When contradicting public space regimes collide: The case of Palestinian Israeli towns

Maisa Totry-Fakhoury, Nurit Alfasi*

*Corresponding author for this work

Research output: Contribution to journalArticlepeer-review

4 Scopus citations


The logic, meaning, and functioning of public spaces differ substantially between cultures and places. While Western public spaces are affected by democratic urban regimes and enhanced commercialisation, public spaces in traditional Muslim, Middle Eastern cities that were originally supervised by the community according to cultural norms are not easily adapted to contemporary changes. This paper thus analyses the unique case of Palestinian Israeli towns, reflecting the coexistence of these two sets of ruling public spaces, also affected by global economic changes and national political complexities. These towns consist of two different built environments: old neighbourhoods based on hierarchic, socially affiliated public spaces and new neighbourhoods created by the Israeli modern planning system, strictly dividing public spaces from private ones. The analysis provides a comparative framework discussing how this emerging urban condition affects the performance of public spaces. In addition, it enables a new perspective on Palestinian society, torn between tradition and Westernisation.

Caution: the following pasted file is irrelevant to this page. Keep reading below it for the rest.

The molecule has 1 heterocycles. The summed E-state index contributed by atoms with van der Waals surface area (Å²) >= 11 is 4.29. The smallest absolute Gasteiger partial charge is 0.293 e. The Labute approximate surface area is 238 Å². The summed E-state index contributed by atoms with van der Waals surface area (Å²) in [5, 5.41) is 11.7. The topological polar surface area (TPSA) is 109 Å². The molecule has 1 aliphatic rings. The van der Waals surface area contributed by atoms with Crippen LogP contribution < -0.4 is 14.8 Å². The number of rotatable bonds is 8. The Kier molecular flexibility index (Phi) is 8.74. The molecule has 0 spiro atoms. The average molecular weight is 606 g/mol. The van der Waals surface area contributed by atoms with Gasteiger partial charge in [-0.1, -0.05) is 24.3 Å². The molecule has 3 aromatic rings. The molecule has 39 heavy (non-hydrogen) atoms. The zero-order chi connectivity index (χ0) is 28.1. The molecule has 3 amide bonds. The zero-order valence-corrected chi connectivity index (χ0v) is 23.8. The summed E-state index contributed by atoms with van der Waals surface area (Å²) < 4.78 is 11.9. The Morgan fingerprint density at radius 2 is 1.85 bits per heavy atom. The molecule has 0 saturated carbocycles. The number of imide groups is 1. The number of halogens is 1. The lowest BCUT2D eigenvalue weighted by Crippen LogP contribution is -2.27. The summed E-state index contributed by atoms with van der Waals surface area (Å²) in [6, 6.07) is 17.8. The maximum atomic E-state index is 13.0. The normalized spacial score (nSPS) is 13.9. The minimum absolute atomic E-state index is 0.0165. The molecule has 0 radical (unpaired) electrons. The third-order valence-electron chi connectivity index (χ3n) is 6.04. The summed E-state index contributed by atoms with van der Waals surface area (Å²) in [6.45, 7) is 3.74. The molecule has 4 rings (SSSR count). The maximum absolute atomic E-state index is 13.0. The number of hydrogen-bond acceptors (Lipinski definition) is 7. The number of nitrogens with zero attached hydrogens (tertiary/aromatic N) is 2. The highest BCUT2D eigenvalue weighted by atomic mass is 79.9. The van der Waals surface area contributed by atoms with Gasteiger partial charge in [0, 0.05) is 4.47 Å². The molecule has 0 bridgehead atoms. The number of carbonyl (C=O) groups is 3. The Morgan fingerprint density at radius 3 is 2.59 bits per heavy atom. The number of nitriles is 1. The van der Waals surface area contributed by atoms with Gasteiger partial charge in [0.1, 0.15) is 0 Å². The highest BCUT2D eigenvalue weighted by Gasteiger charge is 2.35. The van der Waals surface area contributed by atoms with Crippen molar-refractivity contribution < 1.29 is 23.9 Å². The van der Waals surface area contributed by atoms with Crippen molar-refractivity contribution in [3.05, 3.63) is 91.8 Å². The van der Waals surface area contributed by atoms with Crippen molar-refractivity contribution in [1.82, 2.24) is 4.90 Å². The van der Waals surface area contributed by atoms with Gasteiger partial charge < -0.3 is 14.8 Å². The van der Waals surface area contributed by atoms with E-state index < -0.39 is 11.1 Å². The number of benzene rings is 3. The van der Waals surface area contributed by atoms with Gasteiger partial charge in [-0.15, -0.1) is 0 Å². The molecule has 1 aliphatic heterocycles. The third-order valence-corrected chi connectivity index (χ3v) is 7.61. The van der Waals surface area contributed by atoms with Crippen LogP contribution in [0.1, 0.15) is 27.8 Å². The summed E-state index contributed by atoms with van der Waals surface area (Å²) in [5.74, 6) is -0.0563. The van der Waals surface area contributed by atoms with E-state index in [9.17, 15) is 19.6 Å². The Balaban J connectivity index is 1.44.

Original languageAmerican English
Pages (from-to)429-442
Number of pages14
JournalGeographical Journal
Issue number4
StatePublished - Dec 2018
Externally publishedYes

Bibliographical note

Publisher Copyright:
The information, practices and views in this article are those of the author(s) and do not necessarily reflect the opinion of the Royal Geographical Society (with IBG). © 2018 Royal Geographical Society (with the Institute of British Geographers).


  • Arab cities
  • Palestinian towns
  • public space
  • urban dynamics
  • urban order
  • Western versus traditional


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